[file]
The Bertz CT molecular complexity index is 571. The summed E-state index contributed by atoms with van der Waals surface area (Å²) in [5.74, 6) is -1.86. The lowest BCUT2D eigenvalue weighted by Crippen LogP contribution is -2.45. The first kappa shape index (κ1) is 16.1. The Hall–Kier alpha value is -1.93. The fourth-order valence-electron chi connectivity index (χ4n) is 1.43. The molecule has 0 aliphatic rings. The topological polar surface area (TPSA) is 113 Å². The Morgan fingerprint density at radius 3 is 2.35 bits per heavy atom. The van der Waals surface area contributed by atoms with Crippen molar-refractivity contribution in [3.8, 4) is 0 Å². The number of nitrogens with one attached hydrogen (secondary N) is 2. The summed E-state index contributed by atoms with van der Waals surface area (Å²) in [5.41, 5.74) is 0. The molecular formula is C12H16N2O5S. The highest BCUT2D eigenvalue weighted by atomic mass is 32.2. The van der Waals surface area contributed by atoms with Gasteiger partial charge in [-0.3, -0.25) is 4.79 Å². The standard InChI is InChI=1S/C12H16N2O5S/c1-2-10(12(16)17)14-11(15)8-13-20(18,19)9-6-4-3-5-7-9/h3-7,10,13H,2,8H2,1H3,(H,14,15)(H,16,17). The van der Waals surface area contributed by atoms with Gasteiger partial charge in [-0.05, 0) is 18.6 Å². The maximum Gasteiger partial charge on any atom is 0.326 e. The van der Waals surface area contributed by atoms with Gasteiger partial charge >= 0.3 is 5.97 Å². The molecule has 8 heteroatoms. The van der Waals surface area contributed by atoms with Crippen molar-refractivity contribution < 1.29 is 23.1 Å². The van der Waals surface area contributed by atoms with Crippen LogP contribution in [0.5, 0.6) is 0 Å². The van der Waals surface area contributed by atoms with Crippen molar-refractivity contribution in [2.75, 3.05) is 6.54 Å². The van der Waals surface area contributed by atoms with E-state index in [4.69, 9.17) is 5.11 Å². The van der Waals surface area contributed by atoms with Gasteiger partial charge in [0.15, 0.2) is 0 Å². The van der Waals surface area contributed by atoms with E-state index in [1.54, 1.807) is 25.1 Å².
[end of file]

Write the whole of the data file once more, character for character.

The Bertz CT molecular complexity index is 571. The summed E-state index contributed by atoms with van der Waals surface area (Å²) in [5.74, 6) is -1.86. The lowest BCUT2D eigenvalue weighted by Crippen LogP contribution is -2.45. The first kappa shape index (κ1) is 16.1. The Hall–Kier alpha value is -1.93. The fourth-order valence-electron chi connectivity index (χ4n) is 1.43. The molecule has 0 aliphatic rings. The topological polar surface area (TPSA) is 113 Å². The Morgan fingerprint density at radius 3 is 2.35 bits per heavy atom. The van der Waals surface area contributed by atoms with Crippen molar-refractivity contribution in [3.8, 4) is 0 Å². The number of nitrogens with one attached hydrogen (secondary N) is 2. The summed E-state index contributed by atoms with van der Waals surface area (Å²) in [5.41, 5.74) is 0. The molecular formula is C12H16N2O5S. The highest BCUT2D eigenvalue weighted by atomic mass is 32.2. The van der Waals surface area contributed by atoms with Gasteiger partial charge in [-0.3, -0.25) is 4.79 Å². The standard InChI is InChI=1S/C12H16N2O5S/c1-2-10(12(16)17)14-11(15)8-13-20(18,19)9-6-4-3-5-7-9/h3-7,10,13H,2,8H2,1H3,(H,14,15)(H,16,17). The van der Waals surface area contributed by atoms with Gasteiger partial charge in [-0.05, 0) is 18.6 Å². The maximum Gasteiger partial charge on any atom is 0.326 e. The van der Waals surface area contributed by atoms with Gasteiger partial charge >= 0.3 is 5.97 Å². The molecule has 8 heteroatoms. The van der Waals surface area contributed by atoms with Crippen molar-refractivity contribution < 1.29 is 23.1 Å². The van der Waals surface area contributed by atoms with Crippen LogP contribution in [0.5, 0.6) is 0 Å². The van der Waals surface area contributed by atoms with Crippen molar-refractivity contribution in [2.75, 3.05) is 6.54 Å². The van der Waals surface area contributed by atoms with E-state index in [4.69, 9.17) is 5.11 Å². The van der Waals surface area contributed by atoms with Gasteiger partial charge in [0.15, 0.2) is 0 Å². The van der Waals surface area contributed by atoms with E-state index in [1.54, 1.807) is 25.1 Å².